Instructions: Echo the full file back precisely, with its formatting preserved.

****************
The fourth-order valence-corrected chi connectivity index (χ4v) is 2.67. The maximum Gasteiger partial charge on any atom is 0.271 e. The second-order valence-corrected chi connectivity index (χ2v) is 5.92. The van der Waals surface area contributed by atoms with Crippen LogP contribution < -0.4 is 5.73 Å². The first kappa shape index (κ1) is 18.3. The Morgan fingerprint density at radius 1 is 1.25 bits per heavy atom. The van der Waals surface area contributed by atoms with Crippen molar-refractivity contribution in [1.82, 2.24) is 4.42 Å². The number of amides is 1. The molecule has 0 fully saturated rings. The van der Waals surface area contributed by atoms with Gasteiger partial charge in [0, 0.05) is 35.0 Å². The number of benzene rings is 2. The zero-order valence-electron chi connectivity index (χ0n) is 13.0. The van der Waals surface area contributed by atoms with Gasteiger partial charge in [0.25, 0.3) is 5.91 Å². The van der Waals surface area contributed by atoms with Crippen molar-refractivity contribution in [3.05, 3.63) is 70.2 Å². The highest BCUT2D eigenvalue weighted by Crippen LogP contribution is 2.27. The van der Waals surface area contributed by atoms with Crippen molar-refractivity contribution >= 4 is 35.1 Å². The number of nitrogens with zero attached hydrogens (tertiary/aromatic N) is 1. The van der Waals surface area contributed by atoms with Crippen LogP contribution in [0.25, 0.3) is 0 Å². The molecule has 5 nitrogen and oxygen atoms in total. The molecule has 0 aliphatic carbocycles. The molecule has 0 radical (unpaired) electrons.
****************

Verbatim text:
The fourth-order valence-corrected chi connectivity index (χ4v) is 2.67. The maximum Gasteiger partial charge on any atom is 0.271 e. The second-order valence-corrected chi connectivity index (χ2v) is 5.92. The van der Waals surface area contributed by atoms with Crippen LogP contribution < -0.4 is 5.73 Å². The first kappa shape index (κ1) is 18.3. The Morgan fingerprint density at radius 1 is 1.25 bits per heavy atom. The van der Waals surface area contributed by atoms with Crippen molar-refractivity contribution in [1.82, 2.24) is 4.42 Å². The number of amides is 1. The molecule has 0 fully saturated rings. The van der Waals surface area contributed by atoms with Gasteiger partial charge in [0, 0.05) is 35.0 Å². The number of benzene rings is 2. The zero-order valence-electron chi connectivity index (χ0n) is 13.0. The van der Waals surface area contributed by atoms with Gasteiger partial charge in [0.25, 0.3) is 5.91 Å². The van der Waals surface area contributed by atoms with Crippen molar-refractivity contribution in [3.05, 3.63) is 70.2 Å². The highest BCUT2D eigenvalue weighted by Crippen LogP contribution is 2.27. The van der Waals surface area contributed by atoms with Crippen molar-refractivity contribution >= 4 is 35.1 Å². The number of nitrogens with zero attached hydrogens (tertiary/aromatic N) is 1. The van der Waals surface area contributed by atoms with Crippen LogP contribution in [0.25, 0.3) is 0 Å². The molecule has 5 nitrogen and oxygen atoms in total. The molecule has 0 aliphatic carbocycles. The molecule has 0 radical (unpaired) electrons.